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Left ventricular free wall rupture -- a real nightmare
  • Manuel J. Antunes
Manuel J. Antunes
University of Coimbra Faculty of Medicine
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Left ventricular free wall rupture (LVFWR) is a most rare but often lethal mechanical complication of acute myocardial infarction (AMI). The mortality rate for LVFWR is described from 75% to 90% and it is the cause for 20% of in-hospital deaths after AMI. Death results essentially from the limited time available for emergent intervention after onset of symptoms. Emergency surgery is indicated and normally the rupture site is easily identified, but it may not be apparent macroscopically, corresponding to transmyocardial or subepicardial dissection with an external rupture far from the infarction site, or already thrombosed and contained. Repair of the ventricular wall is usually achieved either by suturing the edges of the tear or closing it with patches of artificial material or biological tissues, usually using some kind of biological glue. However, several cases of successful conservative management have been described. In this Editorial, I comment on the metanalysis conducted by Matteucci et al, published in this issue of the Journal, including 11 non-randomized studies and enrolling a total of 363 patients, which brings a great deal of new knowledge that can help not only in the prevention but also in the management of this dreadful complication of AMI.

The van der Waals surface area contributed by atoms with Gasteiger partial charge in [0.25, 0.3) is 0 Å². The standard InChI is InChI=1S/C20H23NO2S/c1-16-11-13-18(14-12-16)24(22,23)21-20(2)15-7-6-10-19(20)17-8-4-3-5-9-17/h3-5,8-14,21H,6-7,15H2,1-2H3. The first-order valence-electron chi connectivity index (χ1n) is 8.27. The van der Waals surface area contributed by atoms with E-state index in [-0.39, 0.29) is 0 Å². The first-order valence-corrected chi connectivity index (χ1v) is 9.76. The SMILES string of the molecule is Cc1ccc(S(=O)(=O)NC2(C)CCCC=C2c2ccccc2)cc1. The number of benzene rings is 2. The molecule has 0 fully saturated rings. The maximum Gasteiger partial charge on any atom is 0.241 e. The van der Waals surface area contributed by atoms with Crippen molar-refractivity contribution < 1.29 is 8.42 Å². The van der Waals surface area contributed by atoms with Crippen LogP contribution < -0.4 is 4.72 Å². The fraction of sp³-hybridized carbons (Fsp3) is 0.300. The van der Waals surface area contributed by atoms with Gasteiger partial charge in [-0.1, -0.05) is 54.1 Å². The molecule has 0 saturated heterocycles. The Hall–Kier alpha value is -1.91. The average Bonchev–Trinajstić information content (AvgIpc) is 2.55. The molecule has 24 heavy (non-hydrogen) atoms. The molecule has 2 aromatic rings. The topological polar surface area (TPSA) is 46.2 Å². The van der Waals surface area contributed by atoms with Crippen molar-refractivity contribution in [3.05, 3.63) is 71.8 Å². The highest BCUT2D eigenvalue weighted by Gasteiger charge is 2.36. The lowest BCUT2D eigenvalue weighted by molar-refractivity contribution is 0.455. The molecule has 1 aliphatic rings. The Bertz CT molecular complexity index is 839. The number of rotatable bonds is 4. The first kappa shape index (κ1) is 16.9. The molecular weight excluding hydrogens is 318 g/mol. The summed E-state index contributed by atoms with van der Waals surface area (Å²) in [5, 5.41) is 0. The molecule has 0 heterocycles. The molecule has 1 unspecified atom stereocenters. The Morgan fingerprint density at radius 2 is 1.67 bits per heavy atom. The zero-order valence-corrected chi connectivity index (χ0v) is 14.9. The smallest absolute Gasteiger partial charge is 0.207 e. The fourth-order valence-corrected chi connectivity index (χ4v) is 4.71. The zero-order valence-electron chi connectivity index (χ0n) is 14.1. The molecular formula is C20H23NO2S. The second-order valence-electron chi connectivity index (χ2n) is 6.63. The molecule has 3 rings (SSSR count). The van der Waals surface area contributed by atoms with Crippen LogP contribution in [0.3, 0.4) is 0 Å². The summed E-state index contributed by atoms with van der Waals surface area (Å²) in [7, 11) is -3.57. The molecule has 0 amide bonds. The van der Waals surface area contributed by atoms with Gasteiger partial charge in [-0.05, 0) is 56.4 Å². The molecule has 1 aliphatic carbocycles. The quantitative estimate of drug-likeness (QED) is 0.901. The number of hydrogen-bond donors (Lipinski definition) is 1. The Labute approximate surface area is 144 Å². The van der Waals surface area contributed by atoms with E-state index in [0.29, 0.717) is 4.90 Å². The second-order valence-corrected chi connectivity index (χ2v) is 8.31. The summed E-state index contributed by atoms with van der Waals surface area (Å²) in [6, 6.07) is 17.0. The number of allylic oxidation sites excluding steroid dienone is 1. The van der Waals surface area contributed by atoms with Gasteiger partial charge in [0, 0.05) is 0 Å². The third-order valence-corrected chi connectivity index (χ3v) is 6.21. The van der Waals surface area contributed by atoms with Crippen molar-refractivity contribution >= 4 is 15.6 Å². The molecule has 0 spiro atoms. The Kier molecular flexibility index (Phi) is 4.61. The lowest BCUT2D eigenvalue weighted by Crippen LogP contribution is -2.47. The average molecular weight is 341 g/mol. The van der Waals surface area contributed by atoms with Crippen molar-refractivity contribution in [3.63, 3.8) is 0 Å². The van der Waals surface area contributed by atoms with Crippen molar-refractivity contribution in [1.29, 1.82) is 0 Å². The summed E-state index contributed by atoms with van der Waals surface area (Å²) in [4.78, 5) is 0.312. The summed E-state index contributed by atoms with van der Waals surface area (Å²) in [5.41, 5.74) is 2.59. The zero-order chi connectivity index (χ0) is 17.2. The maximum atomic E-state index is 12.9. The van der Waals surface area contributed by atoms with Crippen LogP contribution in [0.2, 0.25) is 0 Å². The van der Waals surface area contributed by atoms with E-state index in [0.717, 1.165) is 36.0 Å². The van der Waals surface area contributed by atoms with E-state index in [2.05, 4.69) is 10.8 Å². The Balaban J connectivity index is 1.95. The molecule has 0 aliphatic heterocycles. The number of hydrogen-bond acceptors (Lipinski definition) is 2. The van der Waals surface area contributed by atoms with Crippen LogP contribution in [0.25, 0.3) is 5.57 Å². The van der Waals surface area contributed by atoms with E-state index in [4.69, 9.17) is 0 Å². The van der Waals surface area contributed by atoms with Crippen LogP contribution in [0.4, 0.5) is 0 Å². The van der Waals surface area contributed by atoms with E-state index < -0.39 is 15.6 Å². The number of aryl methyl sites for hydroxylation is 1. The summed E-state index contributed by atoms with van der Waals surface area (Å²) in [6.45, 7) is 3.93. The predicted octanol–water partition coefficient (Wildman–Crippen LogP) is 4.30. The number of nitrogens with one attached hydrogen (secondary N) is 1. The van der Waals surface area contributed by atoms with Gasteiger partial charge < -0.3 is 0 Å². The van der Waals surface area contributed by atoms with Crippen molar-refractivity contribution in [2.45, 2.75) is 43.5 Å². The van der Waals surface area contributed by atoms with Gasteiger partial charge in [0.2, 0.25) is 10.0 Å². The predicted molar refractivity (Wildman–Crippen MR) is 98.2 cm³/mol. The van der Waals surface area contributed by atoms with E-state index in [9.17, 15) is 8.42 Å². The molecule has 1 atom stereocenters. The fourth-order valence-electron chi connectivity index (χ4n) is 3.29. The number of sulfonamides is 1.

Peer review status:ACCEPTED

23 May 2021Submitted to Journal of Cardiac Surgery
24 May 2021Assigned to Editor
24 May 2021Submission Checks Completed
24 May 2021Editorial Decision: Accept